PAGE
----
For the girl... Who's hung up on what's next

Written by: Breanna Villena

Our society trains us to constantly concern ourselves with the ‘whats’ as we approach the next stage of life, or as one journey comes to an end and we begin to plan for the next. For example, from a very young age people begin to ask, “What do you want to be when you grow up?” And we find that as we get older, our answers to the ‘whats’ are measured and judged. If we respond with, I want to be a doctor, a lawyer, or join the military, our answers are met with different reactions in comparison to answers such as I want to be a model, stay at home mom, or an artist...

We see these ‘what' questions many a time as we transition through life… What are you going to do after high school? What are you going to do with your degree in blah blah blah? What are your career goals? And the lists of ‘whats’ goes on and on. This societal fixation with the ‘whats’ can add much unwanted pressure and can lead us to believe that we should calculate our successes based on our ‘whats’. 

I myself was once a girl who was constantly worried about the ‘what questions’ of the world. What am I going to do after high school? Go to college of course. What am I going to do with my degree? Teach and try to make an impact on the lives of others. What are you going to do now that you are a teacher? Go back to school for another degree I guess… 

The author at her EdD graduation ceremony

The author at her EdD graduation ceremony

These were all things that I thought I absolutely had to accomplish in order for other people to view me as a successful person and sadly, I also felt I needed to accomplish all of these ‘whats’ to feel successful. But as I accomplished all of these feats, I found that feeling of success to be short lived.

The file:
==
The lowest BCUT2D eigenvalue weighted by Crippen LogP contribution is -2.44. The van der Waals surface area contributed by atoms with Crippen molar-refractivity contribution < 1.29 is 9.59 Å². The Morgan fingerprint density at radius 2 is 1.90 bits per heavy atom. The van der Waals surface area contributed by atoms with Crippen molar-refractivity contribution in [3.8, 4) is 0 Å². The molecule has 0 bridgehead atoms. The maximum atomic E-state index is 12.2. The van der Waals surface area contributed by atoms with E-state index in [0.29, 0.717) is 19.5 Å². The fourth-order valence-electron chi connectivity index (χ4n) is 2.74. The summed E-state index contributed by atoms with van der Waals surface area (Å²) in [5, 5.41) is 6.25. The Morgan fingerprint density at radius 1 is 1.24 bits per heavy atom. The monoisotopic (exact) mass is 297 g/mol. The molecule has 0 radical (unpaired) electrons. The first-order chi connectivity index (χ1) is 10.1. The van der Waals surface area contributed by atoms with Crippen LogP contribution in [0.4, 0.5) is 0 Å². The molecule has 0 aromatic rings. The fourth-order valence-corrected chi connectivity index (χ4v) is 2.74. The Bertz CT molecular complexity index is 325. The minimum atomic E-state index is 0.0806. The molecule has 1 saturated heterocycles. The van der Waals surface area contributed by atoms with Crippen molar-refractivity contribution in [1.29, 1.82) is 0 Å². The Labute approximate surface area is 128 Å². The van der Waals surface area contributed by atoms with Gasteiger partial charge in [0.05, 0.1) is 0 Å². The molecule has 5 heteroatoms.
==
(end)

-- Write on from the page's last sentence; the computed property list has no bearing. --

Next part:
It was during my fourth year of teaching high school students when I came to the realization that my perspective of the ‘what’ was all wrong. I was fortunate enough to have either taught or coached a large majority of the graduating senior students for three out of their four years of high school. As it had become a tradition in my classroom, I purchased my own copy of the school’s yearbook and allowed my students to sign it if they so chose to do so. At the end of the first day of passing my yearbook around, it was brought to my attention that there was no where left to sign. At first, my teacher brain quickly jumped to the assumption that one of my not so angelic students had obnoxiously decided to engrave their name in size 72 font in an attempt to be memorable but to my surprise, my students had literally written in every nook and cranny that they could find. As I read over a number of quirky short notes from my underclassmen, I noticed that my senior babies, as I'd grown to call them, were taking up a page at a time as they reminisced on the years they spent in my classes, the memories and most importantly, the impact that our time together had on them. 

The author with her first son, Jace

The author with her first son, Jace

It was at THAT moment I realized that ‘what’ I taught them was not the dazzling focal point of what made their time in my classes important. It was HOW I taught them. The ‘what’ I was hired to teach was English, but how I taught them differed from class to class, from student to student. How I taught them was by getting to know them personally, making connections to their lives and interests. How I reached them was by remaining true to who I am as a person, treating them how I had always wanted a teacher to treat me, like one of their own. Always having high expectations, using my witty humor with each interactive lesson, never using my position as their teacher as a form of ‘power’ to ‘force’ learning upon them.

Once I realized the importance of the ‘hows,’ my outlook on what it means, what it looks like, and what it feels like to be successful in life shifted. I no longer concern myself with ‘what’ I should do, but rather ask myself ‘how’ I want to do it, or ‘how’ I want to be in that moment or process. How do I want to be as a wife, a mother, a sister, a friend, a writer, an educator? I want to be supportive, loving, strong, kind, daring, and impactful. The ‘hows’ are the things that breathe purpose into our life and the lives of those around us, not the ‘whats’.

So for the girls out there that find themselves suffocated by all of the ‘whats’ life so hastily hurls in their direction, I challenge you to learn to let go of the ‘whats’ and instead celebrate the leaps and bounds you have accomplished because of your ‘hows.’